By setting aside 30 minutes each week or 10 minutes each day devoted to special play time, the parent-child relationship can be greatly enhanced. During this time, the child is the center of the universe and the parent is merely an observer that must be invited in. The child leads and the parent follows. In this special playtime, there are no reprimands, questions, teaching, judgements, put-downs, requirements or reprimands. The parent follows the child’s lead by showing keen interest and carefully observing the child’s play, without making suggestions or asking questions, and by actively joining in the play when invited by the child. For 30/10 minutes, you (parent) are “dumb” and don’t have the answers; it is up to your child to make decisions and find solutions. If the child determines that the trains are best used upside-down, then that is how the trains will be used.
During the play parents can verbally describe what the child is doing, verbally reflect what the child is saying and most importantly, reflect the feelings that the child is experiencing through play.
While special play time is not an opportunity to teach, there may be times that limits need to be set. Limits help a child feel safe and supported when used properly. Limits should be stated in a way that help foster self-control while also validating the child’s desires. Limits can be set around not breaking/damaging the toys, time and not physically hurting anyone in play. Consistency is key.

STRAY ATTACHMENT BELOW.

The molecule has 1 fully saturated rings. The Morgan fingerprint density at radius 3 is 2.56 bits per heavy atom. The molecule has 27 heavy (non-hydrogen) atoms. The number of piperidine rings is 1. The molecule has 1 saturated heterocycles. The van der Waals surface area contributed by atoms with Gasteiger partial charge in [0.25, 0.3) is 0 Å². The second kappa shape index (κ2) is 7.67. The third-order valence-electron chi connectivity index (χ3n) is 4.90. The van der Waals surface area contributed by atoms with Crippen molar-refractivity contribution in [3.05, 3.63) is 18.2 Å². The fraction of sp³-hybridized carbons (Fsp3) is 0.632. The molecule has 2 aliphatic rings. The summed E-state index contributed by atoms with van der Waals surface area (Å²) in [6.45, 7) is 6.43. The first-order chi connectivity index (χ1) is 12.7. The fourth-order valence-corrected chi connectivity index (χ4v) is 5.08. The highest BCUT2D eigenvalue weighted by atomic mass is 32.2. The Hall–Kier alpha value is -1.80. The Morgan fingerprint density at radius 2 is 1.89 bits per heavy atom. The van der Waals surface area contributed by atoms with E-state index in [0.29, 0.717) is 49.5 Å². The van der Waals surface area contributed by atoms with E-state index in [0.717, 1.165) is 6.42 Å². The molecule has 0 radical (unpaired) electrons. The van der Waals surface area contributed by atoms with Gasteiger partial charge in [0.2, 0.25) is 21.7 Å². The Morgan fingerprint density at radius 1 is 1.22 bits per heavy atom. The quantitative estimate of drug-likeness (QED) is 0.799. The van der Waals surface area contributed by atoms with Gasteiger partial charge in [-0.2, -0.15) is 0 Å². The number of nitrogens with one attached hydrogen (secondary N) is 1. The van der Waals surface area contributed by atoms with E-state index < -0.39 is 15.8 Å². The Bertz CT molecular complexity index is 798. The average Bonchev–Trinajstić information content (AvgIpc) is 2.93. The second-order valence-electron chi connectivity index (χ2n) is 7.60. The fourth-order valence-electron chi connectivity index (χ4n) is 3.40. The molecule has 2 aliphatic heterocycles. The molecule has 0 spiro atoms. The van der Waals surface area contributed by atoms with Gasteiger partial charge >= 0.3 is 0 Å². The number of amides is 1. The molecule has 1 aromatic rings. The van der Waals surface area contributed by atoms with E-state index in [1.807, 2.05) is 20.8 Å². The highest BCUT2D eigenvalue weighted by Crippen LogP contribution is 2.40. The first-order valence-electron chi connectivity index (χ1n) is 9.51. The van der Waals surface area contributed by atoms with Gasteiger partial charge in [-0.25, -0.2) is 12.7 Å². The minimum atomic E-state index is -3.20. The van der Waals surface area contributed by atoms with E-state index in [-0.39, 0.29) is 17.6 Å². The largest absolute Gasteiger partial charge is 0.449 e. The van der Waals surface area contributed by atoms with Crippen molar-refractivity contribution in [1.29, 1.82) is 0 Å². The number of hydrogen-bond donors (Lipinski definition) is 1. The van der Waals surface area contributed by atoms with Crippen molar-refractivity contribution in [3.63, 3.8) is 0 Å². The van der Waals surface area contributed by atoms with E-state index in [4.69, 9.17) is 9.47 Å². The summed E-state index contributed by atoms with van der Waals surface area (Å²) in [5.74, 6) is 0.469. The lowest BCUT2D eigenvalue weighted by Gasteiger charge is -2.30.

Parents should prepare the play area ahead of time with boundaries and special toys that do not have specific rules such as board games or lego kits. Convey to the child that this is special playtime and they can play with the toys in lots of the ways they’d like. (This allows for freedom while also providing opportunity for limit setting as needed.) Anytime the child asks for permission or information, turn it back to the child by stating “You can decide” or “That can be whatever you want it to be”.
After a few special play sessions, you will notice an enhancement in your relationship with your child and likely notice improvements in behaviors and self-control.
Tara Motzenbecker, Licensed School Psychologist, is available to speak more in-depth on this topic to groups at day cares, medical offices, schools and parent-groups. Please call Parent and Child Psychological Services (941) 357-4090 to discuss a free seminar on this topic.